Saturday Afternoon Chat and a Cup of Tea: Snow and letting God calm the storm in me

Come on in out of the cold and have a seat.

Excuse the mess. We’ve been busy this week doing crafts, homeschooling, and being outside in the cold.

What have you been busy doing this week?

This week I don’t have anything too exciting or new to drink, but I am glad to have some local honey to put in my organic peppermint tea. I ran out of honey early in the week and added sugar as a sweetener which was completely awful. I haven’t put plain sugar in anything in years, other than a cup of tea a few months ago when I was, again, out of honey.

I never realized how sickly sweet it was. It was so sweet that it actually made me feel sick to my stomach. I cut back on sugar over a decade ago and I won’t lie and say I never eat sugar, but I don’t put sugar in tea or on cereal any longer. It’s just too much to me. If I sweeten things it is with honey or maple syrup or molasses. I think I shared one week that I like to add maple syrup to my hot cocoa, which is only plain cocoa powder mixed in hot milk. I don’t use the cocoa mixes with sugar added because it’s simply too sweet for me.

Don’t worry — I’m not a sugarless snob. I still have candy bars and some cookies or cake, although very rarely on the cake and cookies. I simply don’t have the cravings for sweet food as much as I once did. I do, however, still crave chocolate, so I’m not sugar-free.

Winter remembered it was supposed to be – uh – wintering this past week and dumped a few inches of snow on us over a couple of days.

Little Miss and Zooma the Wonder Dog were super excited because they love the snow. I don’t really love the snow but I went out with them and took some photographs and shivered. After the first little snow, both Little Miss and Scout ended up a tree, but they were both short trees so both of them could climb out easily.

Eventually, we went back inside and I started a fire in our woodstove and The Boy made us homemade French fries while we finished our school lessons. It was really a nice, relaxing day

We had another storm on Wednesday and Little Miss and Zooma the Wonder Dog enjoyed their time in the snow again.

Since we are low on heating oil and have an outstanding bill from the insanely high oil prices, we are trying to run the woodstove more often and I’ve been surprised by how well it is heating the house. It did heat the house well before but we never let it run past our bedtime until this week. Now it heats the house all night as well, which means we can reduce our oil usage and turn down the electric heat.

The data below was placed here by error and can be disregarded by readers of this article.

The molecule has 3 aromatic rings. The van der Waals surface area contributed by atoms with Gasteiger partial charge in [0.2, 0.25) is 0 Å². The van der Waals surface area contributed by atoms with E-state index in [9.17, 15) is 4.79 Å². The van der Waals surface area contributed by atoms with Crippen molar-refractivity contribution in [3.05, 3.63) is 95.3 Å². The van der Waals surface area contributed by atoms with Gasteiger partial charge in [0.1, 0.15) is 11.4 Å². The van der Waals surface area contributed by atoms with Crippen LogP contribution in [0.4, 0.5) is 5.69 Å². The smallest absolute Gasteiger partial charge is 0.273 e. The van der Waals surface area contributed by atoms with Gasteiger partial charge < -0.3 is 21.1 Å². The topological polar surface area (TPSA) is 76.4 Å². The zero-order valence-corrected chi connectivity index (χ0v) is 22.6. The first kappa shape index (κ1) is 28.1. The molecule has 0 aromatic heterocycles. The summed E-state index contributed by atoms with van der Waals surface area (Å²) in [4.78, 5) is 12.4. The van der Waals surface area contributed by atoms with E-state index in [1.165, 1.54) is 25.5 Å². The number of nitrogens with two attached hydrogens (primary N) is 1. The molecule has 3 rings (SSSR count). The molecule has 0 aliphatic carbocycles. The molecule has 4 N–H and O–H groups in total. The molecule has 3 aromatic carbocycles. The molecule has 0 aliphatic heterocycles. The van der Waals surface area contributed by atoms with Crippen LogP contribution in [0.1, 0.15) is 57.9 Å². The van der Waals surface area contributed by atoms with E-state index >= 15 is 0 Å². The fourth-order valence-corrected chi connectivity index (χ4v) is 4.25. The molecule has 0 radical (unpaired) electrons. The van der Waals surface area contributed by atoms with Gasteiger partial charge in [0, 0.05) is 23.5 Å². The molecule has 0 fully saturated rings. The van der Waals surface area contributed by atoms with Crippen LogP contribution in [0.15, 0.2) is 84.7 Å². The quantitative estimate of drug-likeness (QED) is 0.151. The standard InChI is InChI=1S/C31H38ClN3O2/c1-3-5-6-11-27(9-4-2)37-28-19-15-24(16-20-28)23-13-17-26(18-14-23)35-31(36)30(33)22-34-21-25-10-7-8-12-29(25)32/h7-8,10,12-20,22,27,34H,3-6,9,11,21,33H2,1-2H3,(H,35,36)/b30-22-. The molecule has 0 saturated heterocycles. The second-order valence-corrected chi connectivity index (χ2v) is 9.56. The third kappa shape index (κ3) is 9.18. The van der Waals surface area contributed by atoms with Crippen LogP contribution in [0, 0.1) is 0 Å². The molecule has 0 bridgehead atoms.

I was very stressed when I realized how low we were on heating oil. It seems like we’ve been getting hit with a lot lately and this seemed like something else. It isn’t easy, especially if we really do run out of heating oil before we can afford another order, but we really are very lucky. We don’t have it as mad as many people. Our house, while old, is in very good shape, with a fairly new roof and siding. We were lucky the woodstove was in the house when we came here and that it keeps us warm on cold winter nights.

We are able to afford food and lately, people have been giving my parents food they can’t use from the food pantry and they’ve been passing that on to us.

We’ve truly been very blessed by God, even when I feel lost and worried about the future.

There are still some appointments coming up for my youngest that have me worried, but I’m doing my best to trust God each step of the way.

Last week Little Miss had some trouble sleeping. She wasn’t sure why, but she simply couldn’t sleep. I was very upset by this because I was tired and worried about her but also about how I’d function the next day. Eventually, after about three hours, she did fall asleep but by then I was wired and wide awake and my anxiety was high. I prayed and suddenly I felt a strange calm settle over me. I felt almost happy. I closed my eyes and prayed for a couple people, thought about some ideas for a future story and eventually drifted off and jerked awake fifteen minutes later. Then eventually I drifted off altogether and managed a few hours.

As I was drifting off I thought about how sometimes God doesn’t calm the storm raging around us, but, instead, he calms the storm within is.

I need that calm right now, certainly, with all that’s been going on. Only God can calm the storm within us and it’s something I need to remember as much as I can.

It was good to have that reminder pop into my head that night, or morning, and I don’t think it came from my own mind alone.

Have you had any reminders you needed lately?

And what are you drinking today to help get you through your day? I certainly hope it’s some nice tea or cocoa.

My books are on Kindle Unlimited and Shores of Mercy releases January 31

My blog is mainly for rambling (hence the title Boondock Ramblings) and not for promoting myself, but I decided to share today that all three books in the Spencer Valley Chronicles are on Kindle Unlimited or are available for purchase on Amazon (in ebook and paperback form).

Also, Shores of Mercy will be on sale on January 31, but you can pre-order it today, HERE for $1.99. Read below for descriptions of each book.

In addition, I am developing some paperback journals to sell and you can find links to them below:

Book Tracker and Book Reviews:

Sermon Notes:

Sketchnotes Sermon Notes:

Reading journal for tracking what you are reading:

Gratitude journal:

A simple journal to list what books you’ve read:

Upcoming will be a quote journal and a praise and prayer journal. I’m really having a lot of fun designing these.

If you have not read my fiction books or know what they are about, here are the descriptions of each of them and a link to them:

A Story to Tell

Can she find a new life of her own, without losing all that she already has?

Blanche Robbins is 17 in 1957 and feels like her life is going nowhere. It’s certainly nothing like the exciting lives of the characters in the books she reads.

When Hank Hakes begins paying attention to her and asks her to run away with him, she sees the offer as a ticket to a new, more exciting life away from her rural upbringing.

The decision sets into motion a life Blanche never expected or wanted.